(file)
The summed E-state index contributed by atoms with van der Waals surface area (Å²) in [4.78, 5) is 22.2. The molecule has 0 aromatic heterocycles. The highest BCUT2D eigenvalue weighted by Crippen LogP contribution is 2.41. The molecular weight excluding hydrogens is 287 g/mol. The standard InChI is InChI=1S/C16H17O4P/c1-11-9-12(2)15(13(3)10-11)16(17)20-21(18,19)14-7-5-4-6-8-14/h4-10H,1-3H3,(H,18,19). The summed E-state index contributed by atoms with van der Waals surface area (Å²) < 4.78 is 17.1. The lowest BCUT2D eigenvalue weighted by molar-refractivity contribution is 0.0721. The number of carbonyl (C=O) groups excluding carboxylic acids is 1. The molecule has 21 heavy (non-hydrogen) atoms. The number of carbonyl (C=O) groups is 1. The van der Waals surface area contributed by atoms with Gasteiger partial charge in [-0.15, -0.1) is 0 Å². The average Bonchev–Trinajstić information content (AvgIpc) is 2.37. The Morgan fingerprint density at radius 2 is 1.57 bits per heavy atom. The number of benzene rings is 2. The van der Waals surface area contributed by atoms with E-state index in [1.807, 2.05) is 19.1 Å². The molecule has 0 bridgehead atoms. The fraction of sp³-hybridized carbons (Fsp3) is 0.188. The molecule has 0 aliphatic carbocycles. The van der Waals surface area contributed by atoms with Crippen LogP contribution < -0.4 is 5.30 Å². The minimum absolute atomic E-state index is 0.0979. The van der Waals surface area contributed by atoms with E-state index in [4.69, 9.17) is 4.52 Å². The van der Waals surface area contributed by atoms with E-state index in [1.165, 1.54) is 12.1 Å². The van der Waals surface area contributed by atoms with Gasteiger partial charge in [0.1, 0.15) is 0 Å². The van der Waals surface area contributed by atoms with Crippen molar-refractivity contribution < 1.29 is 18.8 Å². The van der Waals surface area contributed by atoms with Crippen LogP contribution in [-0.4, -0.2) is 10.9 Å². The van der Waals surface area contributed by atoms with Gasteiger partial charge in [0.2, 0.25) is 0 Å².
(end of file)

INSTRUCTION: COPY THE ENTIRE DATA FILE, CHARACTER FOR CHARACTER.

The summed E-state index contributed by atoms with van der Waals surface area (Å²) in [4.78, 5) is 22.2. The molecule has 0 aromatic heterocycles. The highest BCUT2D eigenvalue weighted by Crippen LogP contribution is 2.41. The molecular weight excluding hydrogens is 287 g/mol. The standard InChI is InChI=1S/C16H17O4P/c1-11-9-12(2)15(13(3)10-11)16(17)20-21(18,19)14-7-5-4-6-8-14/h4-10H,1-3H3,(H,18,19). The summed E-state index contributed by atoms with van der Waals surface area (Å²) < 4.78 is 17.1. The lowest BCUT2D eigenvalue weighted by molar-refractivity contribution is 0.0721. The number of carbonyl (C=O) groups excluding carboxylic acids is 1. The molecule has 21 heavy (non-hydrogen) atoms. The number of carbonyl (C=O) groups is 1. The van der Waals surface area contributed by atoms with Gasteiger partial charge in [-0.15, -0.1) is 0 Å². The average Bonchev–Trinajstić information content (AvgIpc) is 2.37. The Morgan fingerprint density at radius 2 is 1.57 bits per heavy atom. The number of benzene rings is 2. The van der Waals surface area contributed by atoms with E-state index in [1.807, 2.05) is 19.1 Å². The molecule has 0 bridgehead atoms. The fraction of sp³-hybridized carbons (Fsp3) is 0.188. The molecule has 0 aliphatic carbocycles. The van der Waals surface area contributed by atoms with Crippen LogP contribution < -0.4 is 5.30 Å². The minimum absolute atomic E-state index is 0.0979. The van der Waals surface area contributed by atoms with E-state index in [4.69, 9.17) is 4.52 Å². The van der Waals surface area contributed by atoms with E-state index in [1.165, 1.54) is 12.1 Å². The van der Waals surface area contributed by atoms with Gasteiger partial charge in [0.1, 0.15) is 0 Å². The van der Waals surface area contributed by atoms with Crippen molar-refractivity contribution < 1.29 is 18.8 Å². The van der Waals surface area contributed by atoms with Crippen LogP contribution in [-0.4, -0.2) is 10.9 Å². The van der Waals surface area contributed by atoms with Gasteiger partial charge in [0.2, 0.25) is 0 Å².